Indigenous leaders are calling for a bigger stake in Alberta’s renewable energy projects, just as the province calls for expressions of interest for the next 700 megawatts of solar and wind procurement.
The leaders from Treaty 6, 7, and 8, the Métis Settlements General Council, and the Métis Nation of Alberta “are presenting a united front to the provincial government,” CBC reports. “They want to be active and equal participants in efforts to avoid the environmental degradation that’s happened on traditional lands as a result of past energy projects.”
The leaders gathered at an Edmonton hotel said it was the first time in 35 years that such a large group of Métis and First Nations representatives had joined together on a single issue.
“It’s the protection of the environment for the future generations,” said Crystal Lameman, environment and climate policy analyst for the Confederacy of Treaty Six First Nations. “The discussions that are happening here are policy-related, but those policies, regardless of if they are energy-related or not, if they’re economics-related or not, the protection and preservation of the environment needs to be at the forefront.”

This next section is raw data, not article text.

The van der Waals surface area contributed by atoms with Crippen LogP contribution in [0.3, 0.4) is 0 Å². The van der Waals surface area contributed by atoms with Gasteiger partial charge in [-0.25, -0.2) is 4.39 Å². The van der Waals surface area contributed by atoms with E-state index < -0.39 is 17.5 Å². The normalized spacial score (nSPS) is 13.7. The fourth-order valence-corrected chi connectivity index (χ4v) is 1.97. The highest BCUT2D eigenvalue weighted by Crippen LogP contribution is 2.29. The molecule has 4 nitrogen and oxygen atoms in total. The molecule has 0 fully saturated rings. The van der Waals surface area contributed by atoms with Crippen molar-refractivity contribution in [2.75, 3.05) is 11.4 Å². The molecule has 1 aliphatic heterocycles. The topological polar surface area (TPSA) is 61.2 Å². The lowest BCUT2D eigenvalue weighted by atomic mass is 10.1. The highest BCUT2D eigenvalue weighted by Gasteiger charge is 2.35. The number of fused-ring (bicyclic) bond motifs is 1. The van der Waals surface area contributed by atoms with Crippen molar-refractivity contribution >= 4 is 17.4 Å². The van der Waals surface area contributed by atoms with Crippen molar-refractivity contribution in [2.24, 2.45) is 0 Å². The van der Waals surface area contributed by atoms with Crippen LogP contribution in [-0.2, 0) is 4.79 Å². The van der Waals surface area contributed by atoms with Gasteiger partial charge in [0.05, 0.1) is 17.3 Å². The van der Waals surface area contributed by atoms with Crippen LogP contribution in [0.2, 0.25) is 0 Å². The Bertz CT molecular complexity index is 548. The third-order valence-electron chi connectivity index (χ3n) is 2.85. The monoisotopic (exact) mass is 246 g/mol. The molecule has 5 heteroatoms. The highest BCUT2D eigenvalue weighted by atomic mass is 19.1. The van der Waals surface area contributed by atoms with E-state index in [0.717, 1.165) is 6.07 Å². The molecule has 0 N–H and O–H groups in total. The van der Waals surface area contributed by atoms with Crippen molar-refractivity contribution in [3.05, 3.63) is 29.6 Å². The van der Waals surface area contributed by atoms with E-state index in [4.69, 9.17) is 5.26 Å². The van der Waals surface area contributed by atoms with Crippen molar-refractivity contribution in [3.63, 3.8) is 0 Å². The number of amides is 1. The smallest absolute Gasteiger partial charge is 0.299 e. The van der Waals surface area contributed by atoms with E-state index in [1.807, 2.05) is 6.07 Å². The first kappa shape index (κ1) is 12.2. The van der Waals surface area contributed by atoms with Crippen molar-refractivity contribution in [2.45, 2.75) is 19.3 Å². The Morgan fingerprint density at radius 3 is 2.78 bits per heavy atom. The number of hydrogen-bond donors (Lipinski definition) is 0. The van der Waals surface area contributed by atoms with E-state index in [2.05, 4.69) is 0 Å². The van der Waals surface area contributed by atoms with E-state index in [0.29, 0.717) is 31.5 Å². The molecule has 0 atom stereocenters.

Over the next three years, the Alberta government plans to allocate C$151 million in projected carbon levies, about 2.8% of the projected total, to Indigenous communities. The leaders said that won’t be sufficient when First Peoples represent about 6.5% of the province’s population.
“How do you make anything with that? There’s not enough money to do anything,” said Darren Calliou, vice-president of the Métis Settlements General Council. “So now your projects are two megawatts, one megawatt, 10 megawatts,” when some communities could produce up to 200 MW of renewable electricity.
“The government is also requiring Indigenous equity investment from proponents in its second round of bids to build renewable energy projects,” CBC notes, and is aiming for 300 MW of renewable generation in a program aimed at supporting Indigenous economies and training. “Each bid will have a minimum Indigenous equity component, which can include an ownership stake in the project or a land use agreement between the company and the community.”
While the leaders were dissatisfied with the percentage of carbon levy revenues the government is promising, they were encouraged that Indigenous Relations Minister Richard Feehan attended the Edmonton meeting. “As Indigenous peoples, this is brand new for us, to have a government that wants to work with us,” Lameman said. “I’m optimistic because we have to be. We have no other choice.”